Plant adaptation to changing environments relies on signalling networks. JAs play a central role in plant adaptation since they mediate several biotic responses and recently an important role of JAs in tolerance to abiotic stresses is emerging[2,4]. The JAZ proteins, belonging to the TIFY plant-specific family, are key components of the JA-mediated stress responses. Previous studies described the tomato JAZ genes and their role in biotic interaction, but the comprehensive analysis of the tomato TIFY family has not been carried out yet[37,38]. Our analysis of the tomato TIFY family defines 7 novel members, including a novel canonical JAZ gene (Solyc01g103600) named SlTIFY7/SlJAZ13. Overall, tomato plants encode for 20 TIFY members, consisting of 12 SlJAZ (9 canonical and 3 divergent JAZs), 3 ZMLs, 2 PPDs, 1 TIFY8 and 1 putative atypical TIFY protein (Fig 1 and Table 1). This is consistent with the presence of these four TIFY sub groups in dicots[12,32,44].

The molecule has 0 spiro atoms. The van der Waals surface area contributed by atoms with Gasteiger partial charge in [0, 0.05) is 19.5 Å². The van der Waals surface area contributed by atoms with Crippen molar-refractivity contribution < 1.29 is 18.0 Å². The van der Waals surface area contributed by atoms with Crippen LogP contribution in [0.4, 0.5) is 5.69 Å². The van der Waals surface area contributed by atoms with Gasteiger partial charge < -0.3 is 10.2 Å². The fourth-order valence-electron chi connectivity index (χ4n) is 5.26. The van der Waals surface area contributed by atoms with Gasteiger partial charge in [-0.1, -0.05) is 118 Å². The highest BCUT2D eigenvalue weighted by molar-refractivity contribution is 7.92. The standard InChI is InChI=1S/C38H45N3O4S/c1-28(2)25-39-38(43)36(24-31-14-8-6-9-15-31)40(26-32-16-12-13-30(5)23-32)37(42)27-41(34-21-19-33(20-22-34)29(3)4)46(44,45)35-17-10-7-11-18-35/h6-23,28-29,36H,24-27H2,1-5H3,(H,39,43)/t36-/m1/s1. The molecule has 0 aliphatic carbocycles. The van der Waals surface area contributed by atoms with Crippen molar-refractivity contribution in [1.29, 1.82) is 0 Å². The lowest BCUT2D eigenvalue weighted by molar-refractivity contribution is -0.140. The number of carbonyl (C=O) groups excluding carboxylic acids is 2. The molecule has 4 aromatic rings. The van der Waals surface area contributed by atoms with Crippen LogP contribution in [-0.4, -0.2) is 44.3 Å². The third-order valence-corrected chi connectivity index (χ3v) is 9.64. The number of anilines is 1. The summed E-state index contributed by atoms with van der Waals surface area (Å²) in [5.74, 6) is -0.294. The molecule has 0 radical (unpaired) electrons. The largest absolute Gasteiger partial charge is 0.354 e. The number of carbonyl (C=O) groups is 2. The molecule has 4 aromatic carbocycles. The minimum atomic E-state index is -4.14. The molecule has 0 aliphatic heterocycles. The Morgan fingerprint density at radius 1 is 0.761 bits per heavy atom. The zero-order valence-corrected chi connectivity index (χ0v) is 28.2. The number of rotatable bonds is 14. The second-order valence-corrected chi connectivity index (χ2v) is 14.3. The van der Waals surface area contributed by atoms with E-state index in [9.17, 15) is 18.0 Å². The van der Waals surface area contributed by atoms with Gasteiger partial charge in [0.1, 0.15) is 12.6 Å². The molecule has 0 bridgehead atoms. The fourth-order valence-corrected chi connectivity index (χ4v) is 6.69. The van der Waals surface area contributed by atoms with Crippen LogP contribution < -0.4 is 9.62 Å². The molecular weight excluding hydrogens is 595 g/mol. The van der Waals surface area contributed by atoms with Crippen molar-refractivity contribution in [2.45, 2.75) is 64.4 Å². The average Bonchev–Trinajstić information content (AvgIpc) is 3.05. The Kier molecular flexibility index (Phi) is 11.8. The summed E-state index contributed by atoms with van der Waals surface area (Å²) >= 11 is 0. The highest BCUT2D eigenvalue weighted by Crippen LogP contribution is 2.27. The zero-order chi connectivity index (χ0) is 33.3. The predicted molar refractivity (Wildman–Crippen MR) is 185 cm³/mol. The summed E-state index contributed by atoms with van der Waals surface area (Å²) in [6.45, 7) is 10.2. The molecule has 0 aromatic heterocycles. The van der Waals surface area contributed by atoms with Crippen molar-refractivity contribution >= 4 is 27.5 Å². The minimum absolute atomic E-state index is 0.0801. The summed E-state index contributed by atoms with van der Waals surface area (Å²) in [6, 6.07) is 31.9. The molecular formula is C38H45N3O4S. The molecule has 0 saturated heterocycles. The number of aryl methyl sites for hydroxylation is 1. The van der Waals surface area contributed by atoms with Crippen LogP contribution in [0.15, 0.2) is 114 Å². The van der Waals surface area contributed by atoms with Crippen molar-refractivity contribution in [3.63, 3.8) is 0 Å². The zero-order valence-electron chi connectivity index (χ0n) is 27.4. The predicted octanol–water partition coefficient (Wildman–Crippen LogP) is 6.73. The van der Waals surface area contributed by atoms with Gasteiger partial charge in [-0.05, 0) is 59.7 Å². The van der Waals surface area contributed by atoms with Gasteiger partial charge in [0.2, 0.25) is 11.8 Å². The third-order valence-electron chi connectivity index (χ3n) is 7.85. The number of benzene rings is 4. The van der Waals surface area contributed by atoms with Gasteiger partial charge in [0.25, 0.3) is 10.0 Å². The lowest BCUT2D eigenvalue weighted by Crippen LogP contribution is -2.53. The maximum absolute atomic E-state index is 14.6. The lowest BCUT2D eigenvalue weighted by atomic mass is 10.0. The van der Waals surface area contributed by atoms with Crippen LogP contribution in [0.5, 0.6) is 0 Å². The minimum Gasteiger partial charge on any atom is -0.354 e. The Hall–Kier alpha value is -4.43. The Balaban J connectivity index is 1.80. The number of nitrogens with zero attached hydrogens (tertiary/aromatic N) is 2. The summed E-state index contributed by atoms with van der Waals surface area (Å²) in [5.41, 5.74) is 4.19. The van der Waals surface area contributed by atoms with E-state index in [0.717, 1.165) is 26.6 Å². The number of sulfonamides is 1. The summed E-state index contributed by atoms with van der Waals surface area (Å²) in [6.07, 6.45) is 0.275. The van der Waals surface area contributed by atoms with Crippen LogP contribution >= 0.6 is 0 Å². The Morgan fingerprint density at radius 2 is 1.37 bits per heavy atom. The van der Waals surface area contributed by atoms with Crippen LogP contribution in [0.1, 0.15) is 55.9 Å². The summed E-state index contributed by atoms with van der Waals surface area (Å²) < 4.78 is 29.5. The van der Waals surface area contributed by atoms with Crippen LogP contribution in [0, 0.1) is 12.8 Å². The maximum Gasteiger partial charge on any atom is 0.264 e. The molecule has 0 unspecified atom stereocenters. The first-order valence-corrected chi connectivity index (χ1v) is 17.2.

The conserved ZIM/TIFY domain, usually located in the middle portion of the protein, defines the TIFY proteins. In addition, the members of the JAZ family also retain the characterising Jas motif at the C-terminal section. All SlTIFY retain the TIFY domain located in the expected middle portion of the protein, with the exception of the previously annotated SlJAZ12/Sl01g009740, showing a C-terminal divergent ZIM domain (Fig 1). In addition, SlJAZ12/Sl01g009740 does not conserve the Jas motif, suggesting that SlJAZ12/Sl01g009740 may not belong to the JAZ. However, the SlJAZ12/Sl01g009740 retains a degenerated TIFY domain and might be considered a member of the TIFY family. Moreover, a sub-group of JAZ repressors, such as AtJAZ8, retain an EAR domain to recruit directly the general transcriptional repressor TPL. Four SlJAZ proteins also show canonical EAR domain, suggesting that these tomato proteins might attract directly the TPL-recruited repression machinery (S5 Fig).